The Andy Warhol Project with a Touch of B.F. Skinner
Published Web Locationhttps://doi.org/10.21977/D95110036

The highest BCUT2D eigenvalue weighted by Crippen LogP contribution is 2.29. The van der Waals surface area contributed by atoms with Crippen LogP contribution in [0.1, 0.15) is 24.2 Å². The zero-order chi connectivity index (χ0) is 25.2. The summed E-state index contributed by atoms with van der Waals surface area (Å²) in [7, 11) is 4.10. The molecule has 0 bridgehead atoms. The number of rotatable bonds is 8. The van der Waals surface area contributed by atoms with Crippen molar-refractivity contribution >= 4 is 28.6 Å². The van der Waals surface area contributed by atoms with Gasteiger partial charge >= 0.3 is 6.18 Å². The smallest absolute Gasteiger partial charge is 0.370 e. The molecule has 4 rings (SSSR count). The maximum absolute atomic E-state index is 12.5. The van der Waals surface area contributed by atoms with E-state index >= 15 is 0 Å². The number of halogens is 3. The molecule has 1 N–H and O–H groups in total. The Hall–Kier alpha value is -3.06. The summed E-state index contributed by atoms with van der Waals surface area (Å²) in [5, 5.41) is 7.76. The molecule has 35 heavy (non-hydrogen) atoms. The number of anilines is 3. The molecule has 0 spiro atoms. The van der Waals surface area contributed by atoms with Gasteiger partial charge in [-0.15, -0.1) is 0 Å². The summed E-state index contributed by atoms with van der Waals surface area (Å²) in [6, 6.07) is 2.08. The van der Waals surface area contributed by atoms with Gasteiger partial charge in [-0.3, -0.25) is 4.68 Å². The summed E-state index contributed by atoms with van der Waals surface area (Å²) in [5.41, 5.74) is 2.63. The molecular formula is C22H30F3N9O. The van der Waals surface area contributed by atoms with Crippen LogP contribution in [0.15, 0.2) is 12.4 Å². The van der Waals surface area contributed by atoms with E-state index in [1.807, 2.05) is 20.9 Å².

This visual arts project was initiated at the West Virginia University Laboratory School (Nursery School) several years ago and has assisted children in reproducing prints of famous artists. Using the principles of behaviorism in conjunction with developmentally appropriate practice has helped young children to extend their knowledge in the visual arts. The Andy Warhol project was an extension of an earlier project where children were exposed to copies of famous art prints along with guided teacher questions to provoke interest and reflection. The thought-provoking questions prepared by the teacher were specific to each print in pursuit of helping children to obtain a more in-depth understanding. The teacher conversed about the artist and included appealing tidbits about his/her techniques for painting. The teacher documented the children’s comments and attached them to the print that was hung in the classroom at their eye level for further reference. With children gaining experiences with the visual arts through careful examination of replicas of famous artworks, the teachers speculated about using behavioral approaches such as direct instruction to scaffold children’s efforts of painting replicas. The goal of the subsequent visual arts project was to extend the current one by offering children additional opportunities to closely examine the print in order to re-produce it by using acrylic paints on a canvas. This addition of painting a print helped young children to focus on a task and lead to their sense of accomplishment and further their interest in the visual arts. Currently, the four-year-olds are studying and discussing the paintings of Andy Warhol: hence the name of the reproduction project. It was inspired by reading the book, Uncle Andy’s: A Faabbbulous visit with Andy Warhol by James Warhola. The benefits of this project are numerous. In addition to children practicing new language and improving their communication skills, they explored various art materials and media. Their skills in painting improved as overall manual dexterity were enhanced.